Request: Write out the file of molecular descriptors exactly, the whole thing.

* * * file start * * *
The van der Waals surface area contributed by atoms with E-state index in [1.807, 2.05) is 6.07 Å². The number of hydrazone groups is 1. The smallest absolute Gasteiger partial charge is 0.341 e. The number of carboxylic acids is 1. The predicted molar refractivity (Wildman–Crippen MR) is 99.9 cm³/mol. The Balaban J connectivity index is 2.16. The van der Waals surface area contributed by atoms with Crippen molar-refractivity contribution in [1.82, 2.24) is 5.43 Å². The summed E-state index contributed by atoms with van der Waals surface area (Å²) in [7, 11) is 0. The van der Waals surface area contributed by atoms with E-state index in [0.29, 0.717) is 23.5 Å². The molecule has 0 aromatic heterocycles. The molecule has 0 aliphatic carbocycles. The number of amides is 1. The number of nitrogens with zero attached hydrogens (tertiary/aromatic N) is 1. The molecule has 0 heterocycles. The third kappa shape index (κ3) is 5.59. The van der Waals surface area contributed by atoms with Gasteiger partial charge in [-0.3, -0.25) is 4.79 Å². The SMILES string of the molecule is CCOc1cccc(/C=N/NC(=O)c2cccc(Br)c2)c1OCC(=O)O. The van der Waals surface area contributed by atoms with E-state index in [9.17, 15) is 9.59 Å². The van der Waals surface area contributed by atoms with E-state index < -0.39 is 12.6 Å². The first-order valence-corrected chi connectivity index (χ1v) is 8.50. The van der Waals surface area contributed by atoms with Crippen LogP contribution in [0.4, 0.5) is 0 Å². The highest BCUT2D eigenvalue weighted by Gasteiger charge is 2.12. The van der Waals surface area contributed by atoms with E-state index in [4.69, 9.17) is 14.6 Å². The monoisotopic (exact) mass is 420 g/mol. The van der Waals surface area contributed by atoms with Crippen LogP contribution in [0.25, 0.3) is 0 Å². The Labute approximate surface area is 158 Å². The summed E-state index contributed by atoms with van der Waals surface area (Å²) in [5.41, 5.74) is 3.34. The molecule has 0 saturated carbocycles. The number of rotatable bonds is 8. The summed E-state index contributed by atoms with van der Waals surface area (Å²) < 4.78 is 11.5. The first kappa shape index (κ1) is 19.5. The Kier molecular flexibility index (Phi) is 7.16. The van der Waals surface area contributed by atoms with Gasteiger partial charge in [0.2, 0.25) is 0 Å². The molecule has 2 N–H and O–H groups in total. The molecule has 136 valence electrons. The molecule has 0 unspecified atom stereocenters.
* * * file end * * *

The van der Waals surface area contributed by atoms with E-state index in [1.807, 2.05) is 6.07 Å². The number of hydrazone groups is 1. The smallest absolute Gasteiger partial charge is 0.341 e. The number of carboxylic acids is 1. The predicted molar refractivity (Wildman–Crippen MR) is 99.9 cm³/mol. The Balaban J connectivity index is 2.16. The van der Waals surface area contributed by atoms with Crippen molar-refractivity contribution in [1.82, 2.24) is 5.43 Å². The summed E-state index contributed by atoms with van der Waals surface area (Å²) in [7, 11) is 0. The van der Waals surface area contributed by atoms with E-state index in [0.29, 0.717) is 23.5 Å². The molecule has 0 aromatic heterocycles. The molecule has 0 aliphatic carbocycles. The number of amides is 1. The number of nitrogens with zero attached hydrogens (tertiary/aromatic N) is 1. The molecule has 0 heterocycles. The third kappa shape index (κ3) is 5.59. The van der Waals surface area contributed by atoms with Gasteiger partial charge in [-0.3, -0.25) is 4.79 Å². The SMILES string of the molecule is CCOc1cccc(/C=N/NC(=O)c2cccc(Br)c2)c1OCC(=O)O. The van der Waals surface area contributed by atoms with E-state index in [9.17, 15) is 9.59 Å². The van der Waals surface area contributed by atoms with E-state index < -0.39 is 12.6 Å². The first-order valence-corrected chi connectivity index (χ1v) is 8.50. The van der Waals surface area contributed by atoms with Crippen LogP contribution in [0.4, 0.5) is 0 Å². The highest BCUT2D eigenvalue weighted by Gasteiger charge is 2.12. The van der Waals surface area contributed by atoms with E-state index in [4.69, 9.17) is 14.6 Å². The monoisotopic (exact) mass is 420 g/mol. The van der Waals surface area contributed by atoms with Crippen LogP contribution in [0.25, 0.3) is 0 Å². The Labute approximate surface area is 158 Å². The summed E-state index contributed by atoms with van der Waals surface area (Å²) in [5.41, 5.74) is 3.34. The molecule has 0 saturated carbocycles. The number of rotatable bonds is 8. The summed E-state index contributed by atoms with van der Waals surface area (Å²) < 4.78 is 11.5. The first kappa shape index (κ1) is 19.5. The Kier molecular flexibility index (Phi) is 7.16. The van der Waals surface area contributed by atoms with Gasteiger partial charge in [0.2, 0.25) is 0 Å². The molecule has 2 N–H and O–H groups in total. The molecule has 136 valence electrons. The molecule has 0 unspecified atom stereocenters.